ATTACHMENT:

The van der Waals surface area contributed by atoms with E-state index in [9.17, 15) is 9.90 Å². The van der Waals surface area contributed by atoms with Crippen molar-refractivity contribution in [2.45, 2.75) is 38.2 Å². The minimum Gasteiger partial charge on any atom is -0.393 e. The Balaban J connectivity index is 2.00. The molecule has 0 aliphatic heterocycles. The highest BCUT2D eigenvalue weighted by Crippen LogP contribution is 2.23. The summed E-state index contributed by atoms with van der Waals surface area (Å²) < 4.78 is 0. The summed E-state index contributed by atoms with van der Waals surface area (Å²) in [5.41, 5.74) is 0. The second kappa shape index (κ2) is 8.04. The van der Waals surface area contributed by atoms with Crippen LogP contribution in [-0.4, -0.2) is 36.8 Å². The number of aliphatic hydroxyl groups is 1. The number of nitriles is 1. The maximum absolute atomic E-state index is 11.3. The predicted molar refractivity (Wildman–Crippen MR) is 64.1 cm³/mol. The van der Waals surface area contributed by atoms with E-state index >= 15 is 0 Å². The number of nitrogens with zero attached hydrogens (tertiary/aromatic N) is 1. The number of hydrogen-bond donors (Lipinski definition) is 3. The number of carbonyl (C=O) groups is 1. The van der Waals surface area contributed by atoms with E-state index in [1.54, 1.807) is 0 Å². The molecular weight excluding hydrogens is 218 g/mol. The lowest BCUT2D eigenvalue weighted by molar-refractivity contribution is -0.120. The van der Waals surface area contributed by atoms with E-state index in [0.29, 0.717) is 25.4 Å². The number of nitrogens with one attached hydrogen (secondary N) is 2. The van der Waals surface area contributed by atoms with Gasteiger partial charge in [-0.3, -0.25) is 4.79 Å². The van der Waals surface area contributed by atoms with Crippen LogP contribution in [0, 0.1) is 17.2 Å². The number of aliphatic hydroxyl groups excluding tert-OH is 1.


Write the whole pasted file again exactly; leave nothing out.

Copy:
The van der Waals surface area contributed by atoms with E-state index in [9.17, 15) is 9.90 Å². The van der Waals surface area contributed by atoms with Crippen molar-refractivity contribution in [2.45, 2.75) is 38.2 Å². The minimum Gasteiger partial charge on any atom is -0.393 e. The Balaban J connectivity index is 2.00. The molecule has 0 aliphatic heterocycles. The highest BCUT2D eigenvalue weighted by Crippen LogP contribution is 2.23. The summed E-state index contributed by atoms with van der Waals surface area (Å²) < 4.78 is 0. The summed E-state index contributed by atoms with van der Waals surface area (Å²) in [5.41, 5.74) is 0. The second kappa shape index (κ2) is 8.04. The van der Waals surface area contributed by atoms with Crippen LogP contribution in [-0.4, -0.2) is 36.8 Å². The number of aliphatic hydroxyl groups is 1. The number of nitriles is 1. The maximum absolute atomic E-state index is 11.3. The predicted molar refractivity (Wildman–Crippen MR) is 64.1 cm³/mol. The van der Waals surface area contributed by atoms with E-state index >= 15 is 0 Å². The number of nitrogens with zero attached hydrogens (tertiary/aromatic N) is 1. The number of hydrogen-bond donors (Lipinski definition) is 3. The number of carbonyl (C=O) groups is 1. The van der Waals surface area contributed by atoms with E-state index in [1.54, 1.807) is 0 Å². The molecular weight excluding hydrogens is 218 g/mol. The lowest BCUT2D eigenvalue weighted by molar-refractivity contribution is -0.120. The van der Waals surface area contributed by atoms with E-state index in [0.29, 0.717) is 25.4 Å². The number of nitrogens with one attached hydrogen (secondary N) is 2. The van der Waals surface area contributed by atoms with Gasteiger partial charge in [-0.3, -0.25) is 4.79 Å². The van der Waals surface area contributed by atoms with Crippen LogP contribution in [0, 0.1) is 17.2 Å². The number of aliphatic hydroxyl groups excluding tert-OH is 1.